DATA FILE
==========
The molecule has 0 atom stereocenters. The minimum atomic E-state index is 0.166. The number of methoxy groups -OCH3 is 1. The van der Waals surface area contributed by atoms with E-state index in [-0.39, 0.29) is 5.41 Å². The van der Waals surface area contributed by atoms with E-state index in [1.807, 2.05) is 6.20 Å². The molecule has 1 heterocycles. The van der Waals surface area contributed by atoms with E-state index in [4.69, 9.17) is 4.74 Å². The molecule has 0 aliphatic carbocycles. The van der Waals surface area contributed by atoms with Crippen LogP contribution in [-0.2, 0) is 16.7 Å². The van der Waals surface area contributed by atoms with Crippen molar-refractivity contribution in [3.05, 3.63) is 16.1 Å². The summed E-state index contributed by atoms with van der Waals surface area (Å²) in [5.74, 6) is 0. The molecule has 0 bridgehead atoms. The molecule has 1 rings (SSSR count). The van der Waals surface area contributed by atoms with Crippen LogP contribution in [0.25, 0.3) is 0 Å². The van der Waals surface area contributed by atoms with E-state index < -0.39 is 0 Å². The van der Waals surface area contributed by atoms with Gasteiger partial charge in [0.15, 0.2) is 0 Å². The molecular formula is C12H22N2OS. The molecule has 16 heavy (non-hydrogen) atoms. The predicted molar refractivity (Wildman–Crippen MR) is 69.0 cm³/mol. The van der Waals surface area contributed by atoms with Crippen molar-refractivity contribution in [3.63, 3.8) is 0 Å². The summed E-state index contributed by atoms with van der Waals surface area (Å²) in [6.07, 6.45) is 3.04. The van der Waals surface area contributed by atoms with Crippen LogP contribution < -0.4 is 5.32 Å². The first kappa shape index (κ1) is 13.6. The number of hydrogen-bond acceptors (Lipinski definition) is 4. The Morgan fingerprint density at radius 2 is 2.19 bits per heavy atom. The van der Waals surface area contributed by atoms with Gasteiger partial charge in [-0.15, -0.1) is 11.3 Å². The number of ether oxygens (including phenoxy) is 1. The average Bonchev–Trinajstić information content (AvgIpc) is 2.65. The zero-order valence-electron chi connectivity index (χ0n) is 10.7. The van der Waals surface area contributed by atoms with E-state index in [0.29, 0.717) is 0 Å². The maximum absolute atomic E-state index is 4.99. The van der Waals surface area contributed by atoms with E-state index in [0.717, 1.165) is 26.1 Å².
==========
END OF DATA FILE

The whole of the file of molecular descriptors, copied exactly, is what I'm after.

The molecule has 0 atom stereocenters. The minimum atomic E-state index is 0.166. The number of methoxy groups -OCH3 is 1. The van der Waals surface area contributed by atoms with E-state index in [-0.39, 0.29) is 5.41 Å². The van der Waals surface area contributed by atoms with E-state index in [1.807, 2.05) is 6.20 Å². The molecule has 1 heterocycles. The van der Waals surface area contributed by atoms with E-state index in [4.69, 9.17) is 4.74 Å². The molecule has 0 aliphatic carbocycles. The van der Waals surface area contributed by atoms with Crippen LogP contribution in [-0.2, 0) is 16.7 Å². The van der Waals surface area contributed by atoms with Crippen molar-refractivity contribution in [3.05, 3.63) is 16.1 Å². The summed E-state index contributed by atoms with van der Waals surface area (Å²) in [5.74, 6) is 0. The molecule has 0 bridgehead atoms. The molecule has 1 rings (SSSR count). The van der Waals surface area contributed by atoms with Crippen LogP contribution in [0.25, 0.3) is 0 Å². The van der Waals surface area contributed by atoms with E-state index < -0.39 is 0 Å². The van der Waals surface area contributed by atoms with Gasteiger partial charge in [0.15, 0.2) is 0 Å². The molecular formula is C12H22N2OS. The molecule has 16 heavy (non-hydrogen) atoms. The predicted molar refractivity (Wildman–Crippen MR) is 69.0 cm³/mol. The van der Waals surface area contributed by atoms with Crippen molar-refractivity contribution in [3.63, 3.8) is 0 Å². The summed E-state index contributed by atoms with van der Waals surface area (Å²) in [6.07, 6.45) is 3.04. The van der Waals surface area contributed by atoms with Crippen LogP contribution < -0.4 is 5.32 Å². The first kappa shape index (κ1) is 13.6. The number of hydrogen-bond acceptors (Lipinski definition) is 4. The Morgan fingerprint density at radius 2 is 2.19 bits per heavy atom. The van der Waals surface area contributed by atoms with Gasteiger partial charge in [-0.15, -0.1) is 11.3 Å². The number of ether oxygens (including phenoxy) is 1. The average Bonchev–Trinajstić information content (AvgIpc) is 2.65. The zero-order valence-electron chi connectivity index (χ0n) is 10.7. The van der Waals surface area contributed by atoms with E-state index in [0.29, 0.717) is 0 Å². The maximum absolute atomic E-state index is 4.99. The van der Waals surface area contributed by atoms with E-state index in [0.717, 1.165) is 26.1 Å².